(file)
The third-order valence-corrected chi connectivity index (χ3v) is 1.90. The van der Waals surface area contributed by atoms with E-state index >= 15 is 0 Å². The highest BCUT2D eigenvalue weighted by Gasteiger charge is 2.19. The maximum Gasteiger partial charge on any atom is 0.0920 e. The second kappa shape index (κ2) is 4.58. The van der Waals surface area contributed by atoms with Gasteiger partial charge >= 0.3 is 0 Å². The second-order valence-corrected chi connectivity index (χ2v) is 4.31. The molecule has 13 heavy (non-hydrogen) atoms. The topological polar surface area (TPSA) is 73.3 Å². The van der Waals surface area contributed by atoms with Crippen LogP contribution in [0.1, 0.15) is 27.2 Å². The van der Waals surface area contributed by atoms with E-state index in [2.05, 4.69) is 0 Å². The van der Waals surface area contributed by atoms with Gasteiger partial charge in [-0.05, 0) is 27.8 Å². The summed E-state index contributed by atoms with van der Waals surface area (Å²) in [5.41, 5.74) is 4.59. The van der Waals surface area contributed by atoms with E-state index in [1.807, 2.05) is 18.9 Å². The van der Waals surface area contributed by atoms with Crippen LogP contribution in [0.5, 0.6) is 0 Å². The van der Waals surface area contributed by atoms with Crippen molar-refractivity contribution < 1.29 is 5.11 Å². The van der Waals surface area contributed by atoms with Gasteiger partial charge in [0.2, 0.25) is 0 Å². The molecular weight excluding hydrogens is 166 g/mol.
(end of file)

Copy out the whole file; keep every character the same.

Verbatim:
The third-order valence-corrected chi connectivity index (χ3v) is 1.90. The van der Waals surface area contributed by atoms with E-state index >= 15 is 0 Å². The highest BCUT2D eigenvalue weighted by Gasteiger charge is 2.19. The maximum Gasteiger partial charge on any atom is 0.0920 e. The second kappa shape index (κ2) is 4.58. The van der Waals surface area contributed by atoms with Gasteiger partial charge >= 0.3 is 0 Å². The second-order valence-corrected chi connectivity index (χ2v) is 4.31. The molecule has 13 heavy (non-hydrogen) atoms. The topological polar surface area (TPSA) is 73.3 Å². The van der Waals surface area contributed by atoms with Crippen LogP contribution in [0.1, 0.15) is 27.2 Å². The van der Waals surface area contributed by atoms with E-state index in [2.05, 4.69) is 0 Å². The van der Waals surface area contributed by atoms with Gasteiger partial charge in [-0.05, 0) is 27.8 Å². The summed E-state index contributed by atoms with van der Waals surface area (Å²) in [5.41, 5.74) is 4.59. The van der Waals surface area contributed by atoms with E-state index in [1.807, 2.05) is 18.9 Å². The van der Waals surface area contributed by atoms with Crippen LogP contribution in [0.5, 0.6) is 0 Å². The van der Waals surface area contributed by atoms with Crippen molar-refractivity contribution < 1.29 is 5.11 Å². The van der Waals surface area contributed by atoms with Gasteiger partial charge in [0.2, 0.25) is 0 Å². The molecular weight excluding hydrogens is 166 g/mol.